From its early days as a small fishing village at the start of the 20th century, Dubai has transformed into a truly global city from the vast palm Jumeirah formed on land reclaimed from the Arabian gulf to the seven star Burj al Arab hotel and the mega tall Burj Khalifa.
The Emirates is now synonymous with some of the world’s most impressive construction projects but the ambition scale and extremity of the city’s latest scheme will quite literally take engineering and construction to new heights. Dubai Creek Harbor is a vast residential retail and entertainment development that is set to rival the existing Downtown Dubai districts designed by Santiago Calatrava to stand at the center of this new destination. Dubai Creek tower will rise to over 1.3 kilometers in height and become the tallest structure constructed by mankind to date resembling a lily and drawing inspiration from a traditional Arabian minaret. The tower will consist of a simple shaft topped with an ovoid bold structure that houses observation decks and restaurants. Along with broadcast and telecommunications infrastructure in addition the tower will be steadied by an array of steel cables reaching up from an extensive new plaza below constructing a scheme that extends higher than any structure. The work on the 1 billion US dollar projects first commenced in October 2016 with the excavation of over 170,000 cubic meters of Earth from here the scheme’s foundations consisting of 145 piles each extending to a depth of 75 meters were formed. This process alone required more than 15,000 tons of steel and over 200 11,000 tons of concrete despite foundation works completing in May 2017 two months ahead of schedule there has been little work above ground.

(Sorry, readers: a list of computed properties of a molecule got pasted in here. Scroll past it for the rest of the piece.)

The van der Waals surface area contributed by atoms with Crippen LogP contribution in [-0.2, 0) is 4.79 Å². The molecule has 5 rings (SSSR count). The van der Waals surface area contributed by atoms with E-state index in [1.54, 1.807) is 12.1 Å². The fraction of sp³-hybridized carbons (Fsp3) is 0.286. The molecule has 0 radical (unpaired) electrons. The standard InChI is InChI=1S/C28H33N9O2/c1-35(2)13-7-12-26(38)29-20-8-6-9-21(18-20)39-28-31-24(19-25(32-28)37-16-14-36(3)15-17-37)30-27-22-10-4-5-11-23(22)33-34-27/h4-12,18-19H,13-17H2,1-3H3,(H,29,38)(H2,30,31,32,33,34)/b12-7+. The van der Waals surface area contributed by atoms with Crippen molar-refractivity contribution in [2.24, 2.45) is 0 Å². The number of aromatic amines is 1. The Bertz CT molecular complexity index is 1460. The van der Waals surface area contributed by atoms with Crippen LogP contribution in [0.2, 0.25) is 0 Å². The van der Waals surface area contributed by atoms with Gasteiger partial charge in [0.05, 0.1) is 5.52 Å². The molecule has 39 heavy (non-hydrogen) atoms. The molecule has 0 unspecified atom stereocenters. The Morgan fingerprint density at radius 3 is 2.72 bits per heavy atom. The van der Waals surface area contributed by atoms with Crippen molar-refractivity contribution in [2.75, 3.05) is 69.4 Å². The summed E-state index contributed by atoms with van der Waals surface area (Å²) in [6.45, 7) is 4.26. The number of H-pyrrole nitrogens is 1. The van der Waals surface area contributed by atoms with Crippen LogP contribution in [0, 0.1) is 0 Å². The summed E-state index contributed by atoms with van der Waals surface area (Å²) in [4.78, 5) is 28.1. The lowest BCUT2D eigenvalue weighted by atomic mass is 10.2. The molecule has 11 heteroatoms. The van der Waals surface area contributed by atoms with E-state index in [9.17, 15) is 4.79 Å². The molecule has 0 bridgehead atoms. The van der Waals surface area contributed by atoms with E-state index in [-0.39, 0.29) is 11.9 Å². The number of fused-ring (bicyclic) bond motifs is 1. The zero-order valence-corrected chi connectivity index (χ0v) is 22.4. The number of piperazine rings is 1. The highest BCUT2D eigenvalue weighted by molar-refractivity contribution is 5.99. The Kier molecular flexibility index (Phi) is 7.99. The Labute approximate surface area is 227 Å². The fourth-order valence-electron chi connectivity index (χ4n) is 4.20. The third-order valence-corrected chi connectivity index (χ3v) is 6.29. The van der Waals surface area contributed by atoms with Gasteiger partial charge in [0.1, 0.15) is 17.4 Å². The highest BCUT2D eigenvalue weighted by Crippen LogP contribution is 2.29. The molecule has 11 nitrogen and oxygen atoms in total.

Since with the project initially intended to be complete ahead of the 2022 by Expo delivery has now been postponed to 2021. While this state may still feel unfeasible for such an extreme structure the relatively simple design of the Dubai Creek tower as compared to denser fully habitable skyscrapers allows for an accelerated construction schedule. Though the towers final height of 1300 meters has been widely reported, developer Amara properties are keeping exact details of its summit under wraps in an effort to protect it from new rival proposals particularly across the Middle East and Asia. At one point three kilometers Dubai Creek Tower would easily eclipse the height of the world’s current tallest structure the 828 meters Burj Khalifa and even that of the Jeddah tower currently under construction in Saudi Arabia that is expected to stand a kilometer tall when it finally completes.
However it should be noted that while Dubai Creek tower would easily lay claim to the title of world’s tallest structure it would not be eligible to take the title of world’s tallest skyscraper away from the Burj Khalifa as it does not meet two specific skyscraper classification criteria as set out by the council on tall buildings and urban habitats firstly the tower will not be completely self-supporting partly relying on its tensioned steel cables for stability in addition to be considered a skyscraper at least 50% of a building’s total height must be habitable a threshold that Dubai Creek Tower will not reach. Technicalities aside this remarkable structure will set a new benchmark in tall building engineering further propelling mankind’s seemingly endless race for the skies and once again demonstrating on what our industry is capable of.